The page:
You’ll be playing the Nottingham indiepop all-dayer in October. With such a great line-up of Help Stamp Out Loneliness, The Blanche Hudson Weekend and Standard Fare amongst others, who are you looking forward to seeing?
Ste McCabe is really good, and I’m a big fan of Pale Man Made from Newcastle, but I’m sure it’ll be cool stuff all day, I like indiepop! I mean, y’know, I like Mortal Terror and Archie Shepp too, and Galdys Night and the Pips, but I sure do like your indiepop! Yessir!
The band started as a basement project between you and James. Did you ever think you would release so much music in a relatively short space of time (three EPs and two LPs in six years)?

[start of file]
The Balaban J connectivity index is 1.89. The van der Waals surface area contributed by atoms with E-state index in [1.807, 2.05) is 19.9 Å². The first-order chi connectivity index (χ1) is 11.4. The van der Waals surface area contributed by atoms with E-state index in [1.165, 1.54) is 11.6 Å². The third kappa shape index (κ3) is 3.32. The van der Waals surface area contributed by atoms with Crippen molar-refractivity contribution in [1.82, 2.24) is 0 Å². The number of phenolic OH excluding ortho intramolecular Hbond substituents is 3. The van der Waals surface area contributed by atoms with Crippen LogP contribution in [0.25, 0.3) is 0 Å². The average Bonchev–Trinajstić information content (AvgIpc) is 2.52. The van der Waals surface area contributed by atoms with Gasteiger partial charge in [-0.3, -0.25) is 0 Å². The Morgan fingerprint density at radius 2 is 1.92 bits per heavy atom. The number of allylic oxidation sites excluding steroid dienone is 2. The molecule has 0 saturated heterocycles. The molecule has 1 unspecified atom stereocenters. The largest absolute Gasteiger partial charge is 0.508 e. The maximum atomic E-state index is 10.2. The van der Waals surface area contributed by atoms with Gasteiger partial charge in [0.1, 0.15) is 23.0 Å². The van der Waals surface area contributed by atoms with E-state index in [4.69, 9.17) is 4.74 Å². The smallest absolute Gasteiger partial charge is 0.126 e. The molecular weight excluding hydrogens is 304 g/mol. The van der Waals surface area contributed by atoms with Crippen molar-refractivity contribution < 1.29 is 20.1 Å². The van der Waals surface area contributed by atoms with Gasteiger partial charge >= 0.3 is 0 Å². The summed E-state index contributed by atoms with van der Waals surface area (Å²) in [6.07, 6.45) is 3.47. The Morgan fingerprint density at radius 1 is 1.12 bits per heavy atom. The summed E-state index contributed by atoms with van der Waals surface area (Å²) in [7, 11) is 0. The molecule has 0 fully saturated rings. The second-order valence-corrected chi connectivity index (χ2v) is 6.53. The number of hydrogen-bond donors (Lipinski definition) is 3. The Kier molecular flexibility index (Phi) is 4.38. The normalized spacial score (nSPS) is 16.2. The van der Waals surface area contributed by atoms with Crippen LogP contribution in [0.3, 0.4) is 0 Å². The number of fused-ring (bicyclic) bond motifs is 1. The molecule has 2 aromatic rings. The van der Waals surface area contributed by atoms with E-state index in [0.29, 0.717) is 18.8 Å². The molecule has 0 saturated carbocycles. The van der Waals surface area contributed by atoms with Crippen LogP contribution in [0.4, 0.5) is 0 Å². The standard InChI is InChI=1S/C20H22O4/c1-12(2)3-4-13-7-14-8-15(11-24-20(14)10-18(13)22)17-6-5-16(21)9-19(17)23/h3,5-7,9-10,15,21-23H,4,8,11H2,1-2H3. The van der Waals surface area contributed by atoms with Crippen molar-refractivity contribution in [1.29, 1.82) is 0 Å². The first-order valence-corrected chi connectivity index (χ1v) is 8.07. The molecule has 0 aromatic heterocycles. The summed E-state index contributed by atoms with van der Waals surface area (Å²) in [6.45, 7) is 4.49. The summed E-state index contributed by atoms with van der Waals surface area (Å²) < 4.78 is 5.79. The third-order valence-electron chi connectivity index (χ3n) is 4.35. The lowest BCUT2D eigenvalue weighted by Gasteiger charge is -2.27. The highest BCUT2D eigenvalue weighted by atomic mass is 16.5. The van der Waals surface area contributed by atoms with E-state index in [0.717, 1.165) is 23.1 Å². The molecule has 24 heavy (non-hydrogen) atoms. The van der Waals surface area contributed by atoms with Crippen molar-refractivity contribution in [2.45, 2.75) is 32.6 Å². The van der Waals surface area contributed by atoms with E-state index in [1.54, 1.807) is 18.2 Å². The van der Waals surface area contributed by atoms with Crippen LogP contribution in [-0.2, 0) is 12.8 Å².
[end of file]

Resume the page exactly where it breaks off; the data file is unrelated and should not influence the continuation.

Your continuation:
We basically just wanted to put out a 7” record. That was our goal. Keep in mind we started playing together pre-internet and we didn’t know anyone with a 4-track, so recording your own music was still pretty mysterious then. We’ve always put more emphasis on recording than on playing live, but still, I never thought we’d end up releasing as much as we have.
Growing up in Olympia, Washington, how important were K Records and Kill Rock Stars in shaping your sound?
Aside from Beat Happening, I think we were more influenced by the ethic of those labels than the sound, at least early on. We were more into on bands on Popllama like The Young Fresh Fellows, Fastbacks, and Posies. It wasn’t until later that I went back and discovered The Softies and Heavenly and realised I’d wasted too much time listening to Oasis in the 90’s.